Meet Angela Caruso-Yahne, core community teacher for the Midwest Alliance for Mindfulness (MAM), Learn to Pause instructor for the PauseFirst for First Responders Project, retired Air Force Senior Master Sergeant, Training Officer at the Overland Park Fire Department, and an ordained chaplain through the Upaya Zen Center. Here is what she had to say about her mindfulness journey:
“For as long as I can remember I have felt an intrinsic need to carve out little times and spaces in my life for stillness and quiet. The challenge is that in addition to having something in my DNA that seeks to slow down and appreciate the moment, there is an inherent draw to a fast-paced life and vocations that require critical decisions to be make in split seconds. Mindfulness is what has joined those facets of my life and helped me keep things in balance. Mindfulness gives me a way to be truly present no matter if I am supporting someone in a difficult time, making life or death decisions on an emergency scene, or just enjoying the sky change colors as the sun sets. Without mindfulness, all of these opportunities could (and do) slip away from me.
I am a huge proponent of self-care. It’s not just trendy ideals of self-indulgence or self-centered “me time” that we all see promoted in commercial advertising, but the things that truly nourish us at a deep and meaningful level and serve to elevate us to live our potentials. Mindfulness is a tool that I can use to assess what I really want or need or am capable of in any moment. How do I know if I need to rest or eat? What gives me the power to choose what is best for me in stressful situations? I believe that this sort of moment to moment awareness is the gift of mindfulness.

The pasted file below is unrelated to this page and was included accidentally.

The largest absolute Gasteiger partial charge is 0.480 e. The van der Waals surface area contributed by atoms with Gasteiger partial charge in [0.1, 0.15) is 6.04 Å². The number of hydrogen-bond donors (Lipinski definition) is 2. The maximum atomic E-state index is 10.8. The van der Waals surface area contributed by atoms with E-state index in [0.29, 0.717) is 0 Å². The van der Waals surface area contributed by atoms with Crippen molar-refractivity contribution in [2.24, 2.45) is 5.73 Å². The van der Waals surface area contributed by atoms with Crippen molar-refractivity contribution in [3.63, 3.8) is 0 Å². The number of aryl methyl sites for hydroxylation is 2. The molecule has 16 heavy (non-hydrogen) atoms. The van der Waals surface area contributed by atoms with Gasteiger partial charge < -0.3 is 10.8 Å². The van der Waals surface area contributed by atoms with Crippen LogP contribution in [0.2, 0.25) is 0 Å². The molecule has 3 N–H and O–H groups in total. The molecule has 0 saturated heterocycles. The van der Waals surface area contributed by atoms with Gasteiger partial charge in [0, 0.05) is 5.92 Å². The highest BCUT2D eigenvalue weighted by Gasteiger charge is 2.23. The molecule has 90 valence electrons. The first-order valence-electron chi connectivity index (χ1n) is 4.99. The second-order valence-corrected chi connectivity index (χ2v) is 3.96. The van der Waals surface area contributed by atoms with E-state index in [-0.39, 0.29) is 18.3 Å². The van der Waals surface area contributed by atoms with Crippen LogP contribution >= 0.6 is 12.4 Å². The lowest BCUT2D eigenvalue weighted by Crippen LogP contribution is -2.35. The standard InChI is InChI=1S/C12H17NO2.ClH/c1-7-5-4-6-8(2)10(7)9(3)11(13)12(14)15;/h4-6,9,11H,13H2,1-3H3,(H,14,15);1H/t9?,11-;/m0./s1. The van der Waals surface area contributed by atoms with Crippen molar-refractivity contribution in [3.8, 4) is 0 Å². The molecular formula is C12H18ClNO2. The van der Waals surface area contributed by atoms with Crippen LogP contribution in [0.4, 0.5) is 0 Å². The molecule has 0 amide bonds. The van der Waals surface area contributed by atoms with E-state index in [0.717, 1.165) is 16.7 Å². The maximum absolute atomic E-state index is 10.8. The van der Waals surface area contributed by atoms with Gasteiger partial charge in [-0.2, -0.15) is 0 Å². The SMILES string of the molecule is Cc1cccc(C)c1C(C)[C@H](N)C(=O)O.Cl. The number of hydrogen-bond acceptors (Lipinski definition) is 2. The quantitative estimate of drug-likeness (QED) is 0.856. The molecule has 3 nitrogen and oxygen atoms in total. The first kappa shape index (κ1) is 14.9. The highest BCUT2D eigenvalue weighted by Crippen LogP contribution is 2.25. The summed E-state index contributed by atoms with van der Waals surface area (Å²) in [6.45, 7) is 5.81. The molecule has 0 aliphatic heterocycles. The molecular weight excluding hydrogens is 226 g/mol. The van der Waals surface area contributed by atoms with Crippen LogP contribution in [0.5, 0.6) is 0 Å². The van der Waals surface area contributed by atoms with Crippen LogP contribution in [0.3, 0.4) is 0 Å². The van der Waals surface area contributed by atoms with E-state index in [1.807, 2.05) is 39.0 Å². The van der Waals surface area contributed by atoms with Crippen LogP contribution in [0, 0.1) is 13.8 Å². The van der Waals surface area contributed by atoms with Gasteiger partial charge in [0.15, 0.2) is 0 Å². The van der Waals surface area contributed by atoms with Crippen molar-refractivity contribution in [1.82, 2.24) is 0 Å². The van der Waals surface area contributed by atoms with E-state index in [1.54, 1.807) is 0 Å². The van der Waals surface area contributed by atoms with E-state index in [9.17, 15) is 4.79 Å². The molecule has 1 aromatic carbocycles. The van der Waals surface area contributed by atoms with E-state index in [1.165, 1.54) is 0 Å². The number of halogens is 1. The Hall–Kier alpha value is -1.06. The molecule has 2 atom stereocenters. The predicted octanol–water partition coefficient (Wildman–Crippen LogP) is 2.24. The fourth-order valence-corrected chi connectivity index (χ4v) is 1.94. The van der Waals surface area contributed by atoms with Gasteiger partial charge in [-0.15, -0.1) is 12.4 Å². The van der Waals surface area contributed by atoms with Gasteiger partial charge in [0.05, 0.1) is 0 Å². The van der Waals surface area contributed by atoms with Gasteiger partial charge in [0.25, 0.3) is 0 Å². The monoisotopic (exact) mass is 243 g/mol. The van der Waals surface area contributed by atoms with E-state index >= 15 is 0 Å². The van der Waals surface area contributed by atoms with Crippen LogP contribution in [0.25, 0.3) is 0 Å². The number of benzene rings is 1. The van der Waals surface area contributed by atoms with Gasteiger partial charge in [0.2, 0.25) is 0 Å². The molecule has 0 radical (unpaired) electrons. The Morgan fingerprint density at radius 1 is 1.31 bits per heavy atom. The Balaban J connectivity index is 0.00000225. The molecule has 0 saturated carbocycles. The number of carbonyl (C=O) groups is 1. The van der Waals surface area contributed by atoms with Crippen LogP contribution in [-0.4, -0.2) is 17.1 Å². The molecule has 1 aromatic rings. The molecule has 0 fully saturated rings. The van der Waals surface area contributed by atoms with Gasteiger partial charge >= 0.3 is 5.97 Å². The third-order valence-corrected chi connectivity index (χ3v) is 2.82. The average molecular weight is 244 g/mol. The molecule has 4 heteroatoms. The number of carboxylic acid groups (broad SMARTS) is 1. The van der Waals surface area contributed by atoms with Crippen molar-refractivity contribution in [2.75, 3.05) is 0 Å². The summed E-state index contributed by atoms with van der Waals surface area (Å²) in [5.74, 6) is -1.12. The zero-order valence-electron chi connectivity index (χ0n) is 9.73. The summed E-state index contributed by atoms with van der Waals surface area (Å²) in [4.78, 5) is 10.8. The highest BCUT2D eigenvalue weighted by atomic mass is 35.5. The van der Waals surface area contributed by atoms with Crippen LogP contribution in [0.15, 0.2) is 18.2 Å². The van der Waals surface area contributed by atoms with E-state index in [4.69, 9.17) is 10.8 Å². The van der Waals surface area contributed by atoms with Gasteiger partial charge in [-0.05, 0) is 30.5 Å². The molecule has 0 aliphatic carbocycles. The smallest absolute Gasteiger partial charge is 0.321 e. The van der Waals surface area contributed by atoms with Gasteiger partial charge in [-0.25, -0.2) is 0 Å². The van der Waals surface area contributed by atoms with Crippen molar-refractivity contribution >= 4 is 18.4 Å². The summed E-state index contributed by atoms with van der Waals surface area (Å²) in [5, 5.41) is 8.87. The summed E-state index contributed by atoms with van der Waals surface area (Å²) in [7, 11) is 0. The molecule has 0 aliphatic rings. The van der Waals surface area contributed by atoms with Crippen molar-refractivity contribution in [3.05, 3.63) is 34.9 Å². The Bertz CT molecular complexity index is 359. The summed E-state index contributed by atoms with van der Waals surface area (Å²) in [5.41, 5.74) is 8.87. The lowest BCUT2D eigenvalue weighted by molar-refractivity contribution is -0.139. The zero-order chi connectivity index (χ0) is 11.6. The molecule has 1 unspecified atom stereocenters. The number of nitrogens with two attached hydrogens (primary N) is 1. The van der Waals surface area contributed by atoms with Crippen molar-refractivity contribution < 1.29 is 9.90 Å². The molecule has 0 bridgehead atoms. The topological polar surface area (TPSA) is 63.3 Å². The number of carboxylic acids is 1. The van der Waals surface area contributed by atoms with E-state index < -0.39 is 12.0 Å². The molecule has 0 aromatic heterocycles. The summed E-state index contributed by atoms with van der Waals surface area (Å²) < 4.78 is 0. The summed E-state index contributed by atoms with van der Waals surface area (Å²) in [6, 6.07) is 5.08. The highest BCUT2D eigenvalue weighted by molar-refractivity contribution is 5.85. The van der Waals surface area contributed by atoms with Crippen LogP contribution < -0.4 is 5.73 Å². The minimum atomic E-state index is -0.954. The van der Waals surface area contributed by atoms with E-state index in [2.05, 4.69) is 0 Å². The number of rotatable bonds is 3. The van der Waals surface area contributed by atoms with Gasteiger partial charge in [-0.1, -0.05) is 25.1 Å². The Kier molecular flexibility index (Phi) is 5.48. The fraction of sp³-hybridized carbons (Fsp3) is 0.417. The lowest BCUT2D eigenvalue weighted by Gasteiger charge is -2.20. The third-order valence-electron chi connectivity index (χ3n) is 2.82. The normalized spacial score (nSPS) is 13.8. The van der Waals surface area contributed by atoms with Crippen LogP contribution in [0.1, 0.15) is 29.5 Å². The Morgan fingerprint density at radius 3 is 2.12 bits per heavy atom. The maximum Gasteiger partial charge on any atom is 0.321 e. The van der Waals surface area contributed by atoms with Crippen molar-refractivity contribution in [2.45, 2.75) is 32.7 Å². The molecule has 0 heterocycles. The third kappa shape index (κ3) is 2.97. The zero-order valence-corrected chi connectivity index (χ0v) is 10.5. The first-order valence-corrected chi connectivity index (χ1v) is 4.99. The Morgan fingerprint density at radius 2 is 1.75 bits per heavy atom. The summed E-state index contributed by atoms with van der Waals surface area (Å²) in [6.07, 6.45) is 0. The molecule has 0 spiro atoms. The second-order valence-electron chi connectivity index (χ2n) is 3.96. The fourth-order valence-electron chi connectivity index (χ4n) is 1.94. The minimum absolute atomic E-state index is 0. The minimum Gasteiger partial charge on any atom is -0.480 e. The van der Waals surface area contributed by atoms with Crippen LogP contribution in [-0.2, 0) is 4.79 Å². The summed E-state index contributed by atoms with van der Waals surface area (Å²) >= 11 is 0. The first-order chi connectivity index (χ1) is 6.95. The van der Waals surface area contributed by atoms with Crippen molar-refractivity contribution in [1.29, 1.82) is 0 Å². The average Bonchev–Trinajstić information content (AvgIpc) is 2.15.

Meditation is the tool I use to build the skill of mindfulness. This for me has been the exercise that gives me capacity for mindfulness. The more I make space in my life for meditation and deeply focused attention, the better I am able to really show up to all of the important moments and people in my life. One of the things I love about meditation is that it is what I call the “most portable” of all the self-care practices. I may not always have the time or space or equipment for a good workout or meal. My circumstance of the moment may not be that I can tell someone what is on my mind. Meditation, though, is available no matter if I have only enough time for 10 slow breaths or if I have days to silently sit or walk. Unlike my guitar which is another of my self-care tools, meditation isn’t left at home when I am at work. Meditation is just as convenient when I am deployed in a combat zone on the other side of the globe as it is when I am at a spa or retreat.
I used to read about mindfulness and meditation a lot. I used to think about it a lot. Eventually, I started practicing what I was learning and realized that no book or teacher or conversation could offer me any degree of mindfulness that I wasn’t practicing. Then I started practicing with a community and had a profound experience of these shared moments. This is what made all the difference for me. It’s something that I can’t fully explain, but meditation in community has… and still is… transforming my life and my connection with the world around me.
I am so grateful to be able to share what I have learned, and more importantly time for shared practice, with others at Midwest Alliance for Mindfulness. I am excited to see the ways that we can create a more mindful Kansas City and humanity at large.”
Angela’s interests include wellness and resiliency for people who experience stress and secondary trauma, and spiritual practices for non-religious people. With a strong belief that mindfulness can set a foundation for healing of both individuals and systems, Angela is motivated to help people discover their own spiritual paths and practices that support wellness and decrease suffering. Check out our calendar to sign up for one of Angela’s upcoming offerings.